OBJECTIVE: To quantify and characterize the nature of cognitive change over 1 year in a cohort of HIV-positive former plasma donors in rural China.
DESIGN: The present study is an observational cohort study.
METHODS: One hundred and ninety-two HIV-positive and 101 demographically comparable HIV-negative individuals, all former plasma donors, who lived in a rural part of China, received comprehensive medical and neuropsychological examinations. At study entry, 56% of HIV-positive group was on combination antiretroviral treatment and 60.9% at follow-up. Multiple regression change score approach was used with the HIV-negative sample to develop norms for change that would be then applied to the HIV-positive participants. Follow-up test scores adjusted for the control group practice effect.
RESULTS: Fifty-three HIV-positive individuals (27%) developed significant cognitive decline as compared with five (5%) HIV-negative individuals. Cognitive decline was predicted at baseline by AIDS status, lower nadir CD4, and worse processing speed; at follow-up, it was associated with lower current CD4 cell count and failure of viral suppression on combination antiretroviral treatment. Neuropsychological decline also was associated with decreased independence in activities of daily living. Using neuropsychological impairment scores that were corrected for 'practice' on repeated testing, we found that among the decliners, 41.5% (N = 22) had incident impairment, whereas 38% (N = 20) declined within the impaired range and another 20.7% (N = 11) declined within the normal range.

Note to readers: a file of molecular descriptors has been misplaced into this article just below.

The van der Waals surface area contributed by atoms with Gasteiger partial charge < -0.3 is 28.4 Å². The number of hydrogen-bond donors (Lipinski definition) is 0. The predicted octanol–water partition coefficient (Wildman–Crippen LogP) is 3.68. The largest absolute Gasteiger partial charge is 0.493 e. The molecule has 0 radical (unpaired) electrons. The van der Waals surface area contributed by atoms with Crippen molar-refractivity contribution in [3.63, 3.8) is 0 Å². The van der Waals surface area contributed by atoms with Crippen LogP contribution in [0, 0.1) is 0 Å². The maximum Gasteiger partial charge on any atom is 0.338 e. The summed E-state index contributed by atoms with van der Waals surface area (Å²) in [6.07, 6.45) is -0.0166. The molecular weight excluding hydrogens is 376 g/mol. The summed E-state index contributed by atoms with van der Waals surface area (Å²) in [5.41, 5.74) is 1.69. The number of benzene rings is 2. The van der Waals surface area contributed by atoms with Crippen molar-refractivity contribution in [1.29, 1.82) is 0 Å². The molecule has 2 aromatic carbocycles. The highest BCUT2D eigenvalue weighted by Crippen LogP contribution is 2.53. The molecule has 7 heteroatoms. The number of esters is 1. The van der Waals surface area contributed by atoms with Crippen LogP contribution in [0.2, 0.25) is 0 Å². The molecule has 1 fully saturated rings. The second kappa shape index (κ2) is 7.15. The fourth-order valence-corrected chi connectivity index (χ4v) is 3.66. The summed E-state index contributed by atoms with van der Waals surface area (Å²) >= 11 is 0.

CONCLUSION: The present study demonstrates that despite ongoing combination antiretroviral treatment, cognitive decline in HIV-positive people is common over a 1-year follow-up. Regression-based norms for change on western neuropsychological tests can be used to detect disease-related cognitive decline in a developing country.